The Oldest Surviving Mammal on Earth

Every day we see calmly wandering echidnas (Tachyglossus aculeatus) as we ride around Raymond Island, here in the Gippsland Lakes region of Victoria.

I am amazed that we see them so often. These unusual animals are typically quite elusive. They must feel quite safe, because they don’t seem to be fussed in the streets of the little village, or even as we quietly watch them feed. They come close to the house too.

Monty and Maia chatting to the Echidna near the house.

I was fascinated yesterday as I watched one poking holes in the soil with it's snout on quite hard grassy soil on the roadside. I was thinking how effective they were at opening the soil for the next rain. Later I noticed another fossicking in the leaf litter before disappearing into the undergrowth. I realised how important these wild and 'messy' spaces are for them.

Echidna on the streets of the Raymond Island Village digging with her snout for insects. (I actually can't tell if its a girl or boy)

Fresh echidna digging holes.
The kids and I have become so enchanted by their their lovely little faces and antics. We realised we only knew a little about them so we decided to investigate. We found some really interesting facts about these curious creatures, and thought they would be interesting to share.

A great natural defence.

Two dozen interesting facts about echidnas.

  1. Echidnas are the oldest surviving mammals on the planet today (evolved 20-50 million years ago).
  2. Echidnas are egg-laying mammals (monotreme) like the platypus - soft leathery eggs about 2 centimetres in diameter.
  3. Echidnas keep their young in pouches (like kangaroos) for about three months and wean them at 12 months.
  4. Echidnas are long lived - up to 50 years in captivity, and reports of 45 years in the wild, but usually 10-15 years.
  5. Echidnas have very large brains for their body size - the largest prefrontal cortex of any mammal
  6. Echidnas have the latest eye lens of any animal giving it the longest focal length.
  7. Echidna’s ears are sensitive to low-frequency which is ideal for detecting termites and ants underground.
  8. Echidnas are around 30-45cms and weigh 2-5kgs
  9. Echidnas have the lowest body temperature of any mammal - 32 celsius.
  10. Echidnas have a slow metabolism - the lowest energy-consuming mammal.
  11. Echidnas hibernate in winter. They can slowing their heartbeat to 4-7 beats/minute and taking a breath every three minutes
  12. Echidnas are covered in fur and spines - the 5cm spines are actually modified hairs.
  13. Echidnas eat ants, termites, grubs, larvae, worms.
  14. Echidnas are electroreceptive - the echidna has 400-2000 electroreceptors on their snouts (platypus have 40,000 on their bills) .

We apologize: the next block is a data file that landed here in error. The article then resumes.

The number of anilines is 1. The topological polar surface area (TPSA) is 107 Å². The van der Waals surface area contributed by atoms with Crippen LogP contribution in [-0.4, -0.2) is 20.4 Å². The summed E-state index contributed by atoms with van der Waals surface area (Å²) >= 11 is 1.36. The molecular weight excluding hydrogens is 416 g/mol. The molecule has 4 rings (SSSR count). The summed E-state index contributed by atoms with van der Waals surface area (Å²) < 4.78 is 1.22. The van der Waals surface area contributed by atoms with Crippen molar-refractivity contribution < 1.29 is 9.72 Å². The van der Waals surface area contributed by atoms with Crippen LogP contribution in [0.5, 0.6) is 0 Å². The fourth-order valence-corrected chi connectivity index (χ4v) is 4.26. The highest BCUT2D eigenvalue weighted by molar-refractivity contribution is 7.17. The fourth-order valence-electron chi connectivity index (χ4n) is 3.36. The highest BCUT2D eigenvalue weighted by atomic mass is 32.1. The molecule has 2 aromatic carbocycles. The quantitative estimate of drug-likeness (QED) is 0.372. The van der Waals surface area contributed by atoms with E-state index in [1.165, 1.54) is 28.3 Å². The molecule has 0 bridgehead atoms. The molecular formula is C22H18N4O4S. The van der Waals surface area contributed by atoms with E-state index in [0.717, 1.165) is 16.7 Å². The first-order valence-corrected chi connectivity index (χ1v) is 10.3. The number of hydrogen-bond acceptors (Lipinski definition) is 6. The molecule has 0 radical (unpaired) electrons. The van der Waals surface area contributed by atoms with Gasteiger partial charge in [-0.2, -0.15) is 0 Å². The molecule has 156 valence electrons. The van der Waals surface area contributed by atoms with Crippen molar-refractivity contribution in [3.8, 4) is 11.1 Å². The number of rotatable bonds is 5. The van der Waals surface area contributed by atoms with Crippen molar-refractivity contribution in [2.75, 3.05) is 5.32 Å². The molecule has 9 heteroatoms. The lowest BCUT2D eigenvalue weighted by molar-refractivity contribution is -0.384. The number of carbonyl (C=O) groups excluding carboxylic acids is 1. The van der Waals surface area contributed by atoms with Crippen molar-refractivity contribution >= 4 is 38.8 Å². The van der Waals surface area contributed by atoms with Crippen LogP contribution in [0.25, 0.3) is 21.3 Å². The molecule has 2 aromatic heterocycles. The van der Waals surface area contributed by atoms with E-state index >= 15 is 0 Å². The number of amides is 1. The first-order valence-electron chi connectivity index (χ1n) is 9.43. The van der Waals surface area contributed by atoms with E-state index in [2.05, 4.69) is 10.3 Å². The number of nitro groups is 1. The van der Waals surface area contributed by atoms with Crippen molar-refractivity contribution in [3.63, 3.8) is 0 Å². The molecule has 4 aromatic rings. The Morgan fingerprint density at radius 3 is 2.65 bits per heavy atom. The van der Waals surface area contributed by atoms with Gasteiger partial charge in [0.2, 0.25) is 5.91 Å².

15. This special snout (also called a beak) senses electrical signals from insect bodies. When it detects prey, it uses its sharp claws to dig into the soil then lick them up with its tongue.
  16. Echidnas are toothless - the use their fast 18 cm sticky tongue (Tachyglossus means ‘quick tongue’) to catch ants, termites, worms and insect larvae. They break down food with hard pads on the roof of their mouth.
  17. Echidnas are found all over Australia including rainforest, dry sclerophyll forest and arid areas. 
  18. Echidnas are able to survive extreme temperatures however they have no sweat glands and cannot pant, therefore need to protect themselves from high temperatures by digging into the soil.
  19. Echidnas are found only in Australia (short nosed) and New Guinea (long-nosed). 
  20. Echidnas are usually solitary animals 
  21. Echidnas are not often seen, but are classified as ‘common’ 
  22. Echidnas are not territorial. In some areas their range can be 50 hectares or more.
  23. Echidnas are protected in Australia by Law.
  24. The echidna is featured on the Australian 5 cent piece

Echidna puggle. Image: Perth Zoo

Echidna Threats

The key threats to echidnas are dog and cars. Thankfully here, traffic is slow and limited on the island, and people seem very responsible with their dogs, particularly as this is a koala reserve too. When echidnas need to protect themselves, they curl up into a ball with just their spines facing out.

Habitat loss is also a problem for echidnas in populated areas of Australia. They need fallen logs, tree stumps, rocks, leaf litter and debris. We often clean things up too much. Keeping the under storey is also important as it provides cover for echidnas as they move around. I often watch an echidna around my parent’s house disappear back into the dense bush after it’s had a wander here.  It’s good to remember too that these logs, leaf fall and rocks provide good habitat for things echidnas like to eat.

Some further reading on Echidnas

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